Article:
June 10, 2012
Stencil is a bad word in my world, dosen’t matter if it’s going on the wall, floor or anywhere else… But done correctly, the stencil is making a small come-back in the design world. Scroll work, fancy filligree and anything remotely Victorian, or “romantic” should be avoided at all costs. These patterns can and will go seriously wrong before you even start painting. OK, that said here’s the blog on stenciled floors… you have been warned!
In my design world the focus seems to come in waves. It’s funny really… there are weeks when all I do is design/order/install window treatments and then it seems all I do is order upholstery and help clients recover pieces they can’t part with. Construction site walk throughs, lighting, floor plans, paint consultations they all come in cycles. It’s a weird phenomenon I can’t explain. Right now it’s ALL about the painted floor.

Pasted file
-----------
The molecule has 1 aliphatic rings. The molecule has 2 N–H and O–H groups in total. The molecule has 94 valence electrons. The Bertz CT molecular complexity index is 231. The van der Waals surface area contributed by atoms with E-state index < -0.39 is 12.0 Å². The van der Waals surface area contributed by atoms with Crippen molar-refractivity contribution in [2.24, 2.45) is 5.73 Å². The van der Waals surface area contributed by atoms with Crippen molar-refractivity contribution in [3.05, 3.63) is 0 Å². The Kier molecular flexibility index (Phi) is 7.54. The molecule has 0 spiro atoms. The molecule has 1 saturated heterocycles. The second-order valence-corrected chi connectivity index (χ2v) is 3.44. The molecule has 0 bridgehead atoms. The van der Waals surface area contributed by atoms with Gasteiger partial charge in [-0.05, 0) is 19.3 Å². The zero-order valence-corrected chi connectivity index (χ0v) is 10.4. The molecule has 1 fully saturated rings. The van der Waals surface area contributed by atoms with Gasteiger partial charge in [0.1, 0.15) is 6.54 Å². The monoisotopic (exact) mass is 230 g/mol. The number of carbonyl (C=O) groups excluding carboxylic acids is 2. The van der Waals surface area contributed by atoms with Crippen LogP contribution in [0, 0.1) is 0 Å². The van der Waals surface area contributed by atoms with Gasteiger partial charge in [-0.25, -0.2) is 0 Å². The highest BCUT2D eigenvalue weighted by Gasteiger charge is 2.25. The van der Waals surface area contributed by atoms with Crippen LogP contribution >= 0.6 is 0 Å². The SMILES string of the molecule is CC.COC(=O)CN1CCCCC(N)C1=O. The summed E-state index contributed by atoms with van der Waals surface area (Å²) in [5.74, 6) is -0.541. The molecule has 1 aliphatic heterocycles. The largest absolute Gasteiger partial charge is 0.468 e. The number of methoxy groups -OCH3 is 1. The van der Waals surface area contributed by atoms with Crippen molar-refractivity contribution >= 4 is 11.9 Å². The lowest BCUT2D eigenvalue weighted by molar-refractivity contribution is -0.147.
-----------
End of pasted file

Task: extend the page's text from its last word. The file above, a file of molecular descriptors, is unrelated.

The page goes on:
In the last few weeks, several clients have decided to paint their floors. I love a painted floor. It’s casual and relaxed but there is still an attention to detail that makes it feel designed and it’s a nice change for the expected hardwood. White is always my first choice, but try explaining to a customer that the look is well worth the maintenance of owning a white floor… most are skeptical to say the least. So the next best thing? An interesting color and perhaps a border detail or stencil.
ok,ok… maybe that one isn’t a stencil but it’s a great looking floor. I like seeing some of the wood, and the pattern the stripes make with the pattern of the flooring. It’s a smart idea to think about the texture of the sub-flooring you’re painting and wort with that pattern.
This is a great example of how a stencil doesn’t have to go wall to wall. You can paint an area rug or let the pattern stop at a door way or with out “bleeding” the pattern into a threshold. I’d like to paint a clients hall way with a pattern like this but it’s open to the living room and dining rooms, No problem! ending the pattern like this looks great, don’t you think?